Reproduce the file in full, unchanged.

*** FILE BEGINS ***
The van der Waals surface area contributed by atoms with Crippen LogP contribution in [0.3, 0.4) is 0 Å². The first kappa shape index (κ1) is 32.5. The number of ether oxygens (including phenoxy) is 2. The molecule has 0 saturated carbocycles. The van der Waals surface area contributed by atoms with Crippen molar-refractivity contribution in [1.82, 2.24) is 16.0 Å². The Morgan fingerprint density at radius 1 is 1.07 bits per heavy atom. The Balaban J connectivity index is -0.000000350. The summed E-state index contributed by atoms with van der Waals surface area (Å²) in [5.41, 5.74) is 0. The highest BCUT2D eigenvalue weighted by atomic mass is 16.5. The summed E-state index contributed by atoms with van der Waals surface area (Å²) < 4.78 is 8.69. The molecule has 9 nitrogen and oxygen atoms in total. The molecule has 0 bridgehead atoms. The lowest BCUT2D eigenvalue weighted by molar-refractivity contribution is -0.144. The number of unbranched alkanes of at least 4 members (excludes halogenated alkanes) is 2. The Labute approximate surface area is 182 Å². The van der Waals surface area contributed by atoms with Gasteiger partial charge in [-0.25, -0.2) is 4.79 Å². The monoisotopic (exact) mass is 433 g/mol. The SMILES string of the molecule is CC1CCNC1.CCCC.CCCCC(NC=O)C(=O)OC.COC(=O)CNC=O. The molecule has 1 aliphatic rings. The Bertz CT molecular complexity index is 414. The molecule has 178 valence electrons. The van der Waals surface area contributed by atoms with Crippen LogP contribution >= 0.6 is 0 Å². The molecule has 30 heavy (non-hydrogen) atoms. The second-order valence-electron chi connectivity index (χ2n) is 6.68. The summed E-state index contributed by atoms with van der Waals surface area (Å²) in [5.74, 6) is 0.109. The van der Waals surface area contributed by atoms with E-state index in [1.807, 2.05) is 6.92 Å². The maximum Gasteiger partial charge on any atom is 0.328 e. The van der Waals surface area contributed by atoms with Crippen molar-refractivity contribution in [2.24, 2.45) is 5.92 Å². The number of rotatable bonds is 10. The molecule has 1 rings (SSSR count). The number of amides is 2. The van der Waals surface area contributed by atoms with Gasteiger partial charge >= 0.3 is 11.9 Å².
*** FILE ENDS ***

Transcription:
The van der Waals surface area contributed by atoms with Crippen LogP contribution in [0.3, 0.4) is 0 Å². The first kappa shape index (κ1) is 32.5. The number of ether oxygens (including phenoxy) is 2. The molecule has 0 saturated carbocycles. The van der Waals surface area contributed by atoms with Crippen molar-refractivity contribution in [1.82, 2.24) is 16.0 Å². The Morgan fingerprint density at radius 1 is 1.07 bits per heavy atom. The Balaban J connectivity index is -0.000000350. The summed E-state index contributed by atoms with van der Waals surface area (Å²) in [5.41, 5.74) is 0. The highest BCUT2D eigenvalue weighted by atomic mass is 16.5. The summed E-state index contributed by atoms with van der Waals surface area (Å²) < 4.78 is 8.69. The molecule has 9 nitrogen and oxygen atoms in total. The molecule has 0 bridgehead atoms. The lowest BCUT2D eigenvalue weighted by molar-refractivity contribution is -0.144. The number of unbranched alkanes of at least 4 members (excludes halogenated alkanes) is 2. The Labute approximate surface area is 182 Å². The van der Waals surface area contributed by atoms with Gasteiger partial charge in [-0.25, -0.2) is 4.79 Å². The monoisotopic (exact) mass is 433 g/mol. The SMILES string of the molecule is CC1CCNC1.CCCC.CCCCC(NC=O)C(=O)OC.COC(=O)CNC=O. The molecule has 1 aliphatic rings. The Bertz CT molecular complexity index is 414. The molecule has 178 valence electrons. The van der Waals surface area contributed by atoms with Crippen LogP contribution >= 0.6 is 0 Å². The molecule has 30 heavy (non-hydrogen) atoms. The second-order valence-electron chi connectivity index (χ2n) is 6.68. The summed E-state index contributed by atoms with van der Waals surface area (Å²) in [5.74, 6) is 0.109. The van der Waals surface area contributed by atoms with E-state index in [1.807, 2.05) is 6.92 Å². The maximum Gasteiger partial charge on any atom is 0.328 e. The van der Waals surface area contributed by atoms with Crippen molar-refractivity contribution in [2.24, 2.45) is 5.92 Å². The number of rotatable bonds is 10. The molecule has 1 rings (SSSR count). The number of amides is 2. The van der Waals surface area contributed by atoms with Gasteiger partial charge >= 0.3 is 11.9 Å².